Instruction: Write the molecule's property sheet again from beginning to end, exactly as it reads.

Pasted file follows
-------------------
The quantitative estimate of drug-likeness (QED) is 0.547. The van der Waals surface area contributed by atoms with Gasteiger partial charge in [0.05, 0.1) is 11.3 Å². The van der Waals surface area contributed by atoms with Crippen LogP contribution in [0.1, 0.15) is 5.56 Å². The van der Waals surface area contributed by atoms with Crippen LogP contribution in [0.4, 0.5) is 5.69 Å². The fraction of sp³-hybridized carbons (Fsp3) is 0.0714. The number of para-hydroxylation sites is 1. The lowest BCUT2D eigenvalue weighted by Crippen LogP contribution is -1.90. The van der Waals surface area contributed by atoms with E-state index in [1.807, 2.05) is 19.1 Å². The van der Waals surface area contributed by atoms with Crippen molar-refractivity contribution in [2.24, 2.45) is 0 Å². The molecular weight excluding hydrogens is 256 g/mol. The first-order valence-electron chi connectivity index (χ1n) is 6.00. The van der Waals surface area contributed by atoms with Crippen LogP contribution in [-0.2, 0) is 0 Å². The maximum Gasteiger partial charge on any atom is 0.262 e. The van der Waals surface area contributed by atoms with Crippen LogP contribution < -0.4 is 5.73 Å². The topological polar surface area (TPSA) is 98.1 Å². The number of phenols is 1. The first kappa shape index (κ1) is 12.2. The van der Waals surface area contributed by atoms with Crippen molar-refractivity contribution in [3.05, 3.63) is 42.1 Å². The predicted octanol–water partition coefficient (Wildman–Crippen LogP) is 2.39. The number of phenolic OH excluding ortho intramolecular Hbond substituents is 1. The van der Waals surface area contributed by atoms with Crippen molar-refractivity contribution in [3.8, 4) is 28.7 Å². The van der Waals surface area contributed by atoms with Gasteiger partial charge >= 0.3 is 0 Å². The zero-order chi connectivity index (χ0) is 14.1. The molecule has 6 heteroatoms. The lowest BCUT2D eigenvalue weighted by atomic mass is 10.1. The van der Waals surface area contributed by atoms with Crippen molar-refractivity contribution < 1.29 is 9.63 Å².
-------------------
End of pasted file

The quantitative estimate of drug-likeness (QED) is 0.547. The van der Waals surface area contributed by atoms with Gasteiger partial charge in [0.05, 0.1) is 11.3 Å². The van der Waals surface area contributed by atoms with Crippen LogP contribution in [0.1, 0.15) is 5.56 Å². The van der Waals surface area contributed by atoms with Crippen LogP contribution in [0.4, 0.5) is 5.69 Å². The fraction of sp³-hybridized carbons (Fsp3) is 0.0714. The number of para-hydroxylation sites is 1. The lowest BCUT2D eigenvalue weighted by Crippen LogP contribution is -1.90. The van der Waals surface area contributed by atoms with E-state index in [1.807, 2.05) is 19.1 Å². The van der Waals surface area contributed by atoms with Crippen molar-refractivity contribution in [2.24, 2.45) is 0 Å². The molecular weight excluding hydrogens is 256 g/mol. The first-order valence-electron chi connectivity index (χ1n) is 6.00. The van der Waals surface area contributed by atoms with Crippen LogP contribution in [-0.2, 0) is 0 Å². The maximum Gasteiger partial charge on any atom is 0.262 e. The van der Waals surface area contributed by atoms with Crippen LogP contribution < -0.4 is 5.73 Å². The topological polar surface area (TPSA) is 98.1 Å². The number of phenols is 1. The first kappa shape index (κ1) is 12.2. The van der Waals surface area contributed by atoms with Crippen molar-refractivity contribution in [3.05, 3.63) is 42.1 Å². The predicted octanol–water partition coefficient (Wildman–Crippen LogP) is 2.39. The number of phenolic OH excluding ortho intramolecular Hbond substituents is 1. The van der Waals surface area contributed by atoms with Crippen molar-refractivity contribution in [3.8, 4) is 28.7 Å². The van der Waals surface area contributed by atoms with Gasteiger partial charge >= 0.3 is 0 Å². The zero-order chi connectivity index (χ0) is 14.1. The molecule has 6 heteroatoms. The lowest BCUT2D eigenvalue weighted by atomic mass is 10.1. The van der Waals surface area contributed by atoms with Crippen molar-refractivity contribution < 1.29 is 9.63 Å².